Sunday, September 18, 2011

Some bits and pieces of antinuclear economics


Antinuclear awareness increases as we get a fright: the latest in France! After Fukushima catastrophe, the French authorities maintained that this could not happen in French nuclear plants because they are safer, but now the debate is open again. And, as always, whenever there is a nuclear accident, more supporters of antinuclear power appear. 
This debate is always based on the danger posed by nuclear plants and nuclear residues, which are dangerous for thousands of years. However, those who advocate in favour of nuclear energy use economic arguments: nuclear energy is reported to be cheaper, to create many job posts and, unlike oil, there is no dependency on other countries. Therefore, the debate seems to be focused on what should prevail: environmental and safety arguments (and thus, nuclear plants should be shut down) or economic arguments (and thus, promoting atomic energy). 
However, this debate is nonsense, because all these economic arguments are false, as nuclear energy cannot be defended from any point of view. Let’s take a look at all these economic arguments to check whether they are true or false.

1.- First, we have been told that nuclear energy is the cheapest available energy at present, so in times of crises we cannot afford getting rid of it. The figures reported by nuclear lobbies truly prove that nuclear plants generate energy at really low costs, but they do not take into account the whole process. They calculate the cost of energy without taking into account the cost of building a plant, maintaining the premises and managing residues. In this sense, the MIT report of 2003 revealed the investment cost, the building time and the useful life of a nuclear plant, concluding that nuclear energy cannot be competitive because it is far too expensive. And this study does not include the costs of residue management –nuclear residues should be stored in a safe place for thousands of years until they are no longer dangerous. According to ENRESA (the public company in charge of the safe management, storage and disposal of radioactive wastes produced in Spain), residue management will amount to more than 13 thousand million euros only until 2070 in Spain. Therefore, nuclear energy is not as cheap as allegedly reported. 

2.- Secondly, it is reported that nuclear plants generate job posts. This is irrefutable, but the question should be if nuclear energy generates more job posts that any other energy model. According to a report of 2008 by the Spanish trade union CCOO, renewable energies generated 89,000 direct job posts and 99,000 indirect job posts in 2007 in Spain, whereas nuclear energy did not get up to 10% of these figures.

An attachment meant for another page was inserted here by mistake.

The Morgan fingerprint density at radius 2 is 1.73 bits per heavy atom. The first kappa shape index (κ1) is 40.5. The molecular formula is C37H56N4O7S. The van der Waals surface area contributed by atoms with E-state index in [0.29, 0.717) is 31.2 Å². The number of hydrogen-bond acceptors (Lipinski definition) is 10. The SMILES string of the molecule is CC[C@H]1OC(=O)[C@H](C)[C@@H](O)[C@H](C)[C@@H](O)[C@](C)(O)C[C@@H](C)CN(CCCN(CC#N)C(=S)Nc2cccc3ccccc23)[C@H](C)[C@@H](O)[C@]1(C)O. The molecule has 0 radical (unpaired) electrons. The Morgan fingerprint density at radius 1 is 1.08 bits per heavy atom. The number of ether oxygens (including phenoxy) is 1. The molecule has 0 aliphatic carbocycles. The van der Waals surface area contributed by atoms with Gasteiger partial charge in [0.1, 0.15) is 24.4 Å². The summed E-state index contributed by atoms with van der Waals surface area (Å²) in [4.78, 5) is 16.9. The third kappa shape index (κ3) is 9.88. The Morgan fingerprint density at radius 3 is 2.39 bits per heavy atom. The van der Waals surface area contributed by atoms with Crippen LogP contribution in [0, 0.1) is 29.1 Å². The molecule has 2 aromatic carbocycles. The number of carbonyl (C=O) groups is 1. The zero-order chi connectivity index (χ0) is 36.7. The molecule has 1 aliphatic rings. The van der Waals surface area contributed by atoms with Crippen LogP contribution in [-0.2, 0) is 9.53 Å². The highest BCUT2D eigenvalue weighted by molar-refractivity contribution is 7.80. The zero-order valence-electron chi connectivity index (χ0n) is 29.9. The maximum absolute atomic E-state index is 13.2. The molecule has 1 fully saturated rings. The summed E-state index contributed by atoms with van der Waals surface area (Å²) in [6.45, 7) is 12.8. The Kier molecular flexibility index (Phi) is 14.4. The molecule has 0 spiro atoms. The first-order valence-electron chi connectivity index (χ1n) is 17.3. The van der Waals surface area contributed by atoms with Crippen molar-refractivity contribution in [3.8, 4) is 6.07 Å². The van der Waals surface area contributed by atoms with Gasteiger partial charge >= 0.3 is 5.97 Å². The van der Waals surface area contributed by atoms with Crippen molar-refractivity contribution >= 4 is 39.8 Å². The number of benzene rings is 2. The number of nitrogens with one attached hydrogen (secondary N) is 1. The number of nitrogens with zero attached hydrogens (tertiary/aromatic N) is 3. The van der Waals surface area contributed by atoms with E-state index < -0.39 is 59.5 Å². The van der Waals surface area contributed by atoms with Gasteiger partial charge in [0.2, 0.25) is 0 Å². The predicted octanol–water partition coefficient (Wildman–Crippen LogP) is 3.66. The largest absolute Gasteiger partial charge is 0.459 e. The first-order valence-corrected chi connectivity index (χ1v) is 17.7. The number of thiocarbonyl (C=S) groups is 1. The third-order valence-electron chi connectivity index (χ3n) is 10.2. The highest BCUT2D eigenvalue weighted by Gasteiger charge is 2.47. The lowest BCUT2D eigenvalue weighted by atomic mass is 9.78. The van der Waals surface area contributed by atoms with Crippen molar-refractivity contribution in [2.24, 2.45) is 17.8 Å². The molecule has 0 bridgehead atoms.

3.- And thirdly, nuclear power is alleged to allow energy independence because countries do not need to import oil, gas or coal, as nuclear energy can be produced in situ. However, this is not the case of Spain (and many more countries), at least since the year 2000, when the mine in Saelices el Chico (Salamanca) shut down, being the last uranium mine in the country. At present, Spain imports 100% of the necessary uranium from such countries as Niger, which makes us dependent of international countries in the same way as with oil. Sure, but at least Nigerien people can be energetically independent, can’t they? Well, not exactly, because building nuclear plants (unlike most renewable energies) requires high technologies only available in developed countries. Moreover, the high costs of maintaining nuclear plants cannot be afforded by Third World countries. In short, in a nuclear world, poor countries should buy energy from rich countries. 

Do you need more arguments? How many nuclear accidents like Chernobyl and Fukushima do we need to be convinced that nuclear plants should be shut down? Our future prospects are clean, renewable energies, accessible to everybody.

For further information, read this Greenpeace report about the lies of nuclear industry. 

Sources:
  1. Sarkozy defends nuclear power after Fukushima catastrophe: http://www.dw-world.de/dw/article/0,,14913133,00.html
  2. Massachussetts Institute of Technology: http://web.mit.edu/
  3. List of the most significant nuclear accidents:
  4. Greenpeace report The economics of nuclear power:

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